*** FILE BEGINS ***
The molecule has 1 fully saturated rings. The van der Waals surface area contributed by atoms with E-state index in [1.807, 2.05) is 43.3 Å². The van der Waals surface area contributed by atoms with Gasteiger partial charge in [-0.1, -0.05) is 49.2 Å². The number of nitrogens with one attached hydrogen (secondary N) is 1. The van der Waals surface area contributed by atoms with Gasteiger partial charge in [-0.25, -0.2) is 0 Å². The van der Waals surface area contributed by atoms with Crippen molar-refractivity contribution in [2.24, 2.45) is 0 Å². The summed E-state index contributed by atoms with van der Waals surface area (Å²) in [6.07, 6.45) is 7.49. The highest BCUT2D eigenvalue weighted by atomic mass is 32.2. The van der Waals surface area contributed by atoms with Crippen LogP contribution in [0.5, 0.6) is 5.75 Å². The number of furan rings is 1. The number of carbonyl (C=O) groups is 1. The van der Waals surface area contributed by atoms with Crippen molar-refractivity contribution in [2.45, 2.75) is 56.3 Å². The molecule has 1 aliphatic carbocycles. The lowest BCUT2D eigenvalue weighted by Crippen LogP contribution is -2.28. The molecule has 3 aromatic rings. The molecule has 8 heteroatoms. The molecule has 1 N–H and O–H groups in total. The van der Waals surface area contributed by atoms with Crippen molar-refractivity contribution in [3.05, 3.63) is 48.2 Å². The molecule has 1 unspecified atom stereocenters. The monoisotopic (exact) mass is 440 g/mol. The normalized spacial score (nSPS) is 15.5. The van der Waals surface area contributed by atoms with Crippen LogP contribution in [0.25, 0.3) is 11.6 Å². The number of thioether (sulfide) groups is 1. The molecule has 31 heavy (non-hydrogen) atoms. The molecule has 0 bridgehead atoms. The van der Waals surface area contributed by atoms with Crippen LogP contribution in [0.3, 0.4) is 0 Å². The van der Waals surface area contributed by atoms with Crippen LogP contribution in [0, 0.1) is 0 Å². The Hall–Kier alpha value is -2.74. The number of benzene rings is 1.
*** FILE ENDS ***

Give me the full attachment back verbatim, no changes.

The molecule has 1 fully saturated rings. The van der Waals surface area contributed by atoms with E-state index in [1.807, 2.05) is 43.3 Å². The van der Waals surface area contributed by atoms with Gasteiger partial charge in [-0.1, -0.05) is 49.2 Å². The number of nitrogens with one attached hydrogen (secondary N) is 1. The van der Waals surface area contributed by atoms with Gasteiger partial charge in [-0.25, -0.2) is 0 Å². The van der Waals surface area contributed by atoms with Crippen molar-refractivity contribution in [2.24, 2.45) is 0 Å². The summed E-state index contributed by atoms with van der Waals surface area (Å²) in [6.07, 6.45) is 7.49. The highest BCUT2D eigenvalue weighted by atomic mass is 32.2. The van der Waals surface area contributed by atoms with Crippen LogP contribution in [0.5, 0.6) is 5.75 Å². The number of furan rings is 1. The number of carbonyl (C=O) groups is 1. The van der Waals surface area contributed by atoms with Crippen molar-refractivity contribution in [2.45, 2.75) is 56.3 Å². The molecule has 1 aliphatic carbocycles. The lowest BCUT2D eigenvalue weighted by Crippen LogP contribution is -2.28. The molecule has 3 aromatic rings. The molecule has 8 heteroatoms. The molecule has 1 N–H and O–H groups in total. The van der Waals surface area contributed by atoms with Crippen molar-refractivity contribution in [3.05, 3.63) is 48.2 Å². The molecule has 1 unspecified atom stereocenters. The monoisotopic (exact) mass is 440 g/mol. The normalized spacial score (nSPS) is 15.5. The van der Waals surface area contributed by atoms with Crippen LogP contribution in [0.25, 0.3) is 11.6 Å². The number of thioether (sulfide) groups is 1. The molecule has 31 heavy (non-hydrogen) atoms. The molecule has 0 bridgehead atoms. The van der Waals surface area contributed by atoms with Crippen LogP contribution in [0.3, 0.4) is 0 Å². The van der Waals surface area contributed by atoms with Crippen LogP contribution in [0, 0.1) is 0 Å². The Hall–Kier alpha value is -2.74. The number of benzene rings is 1.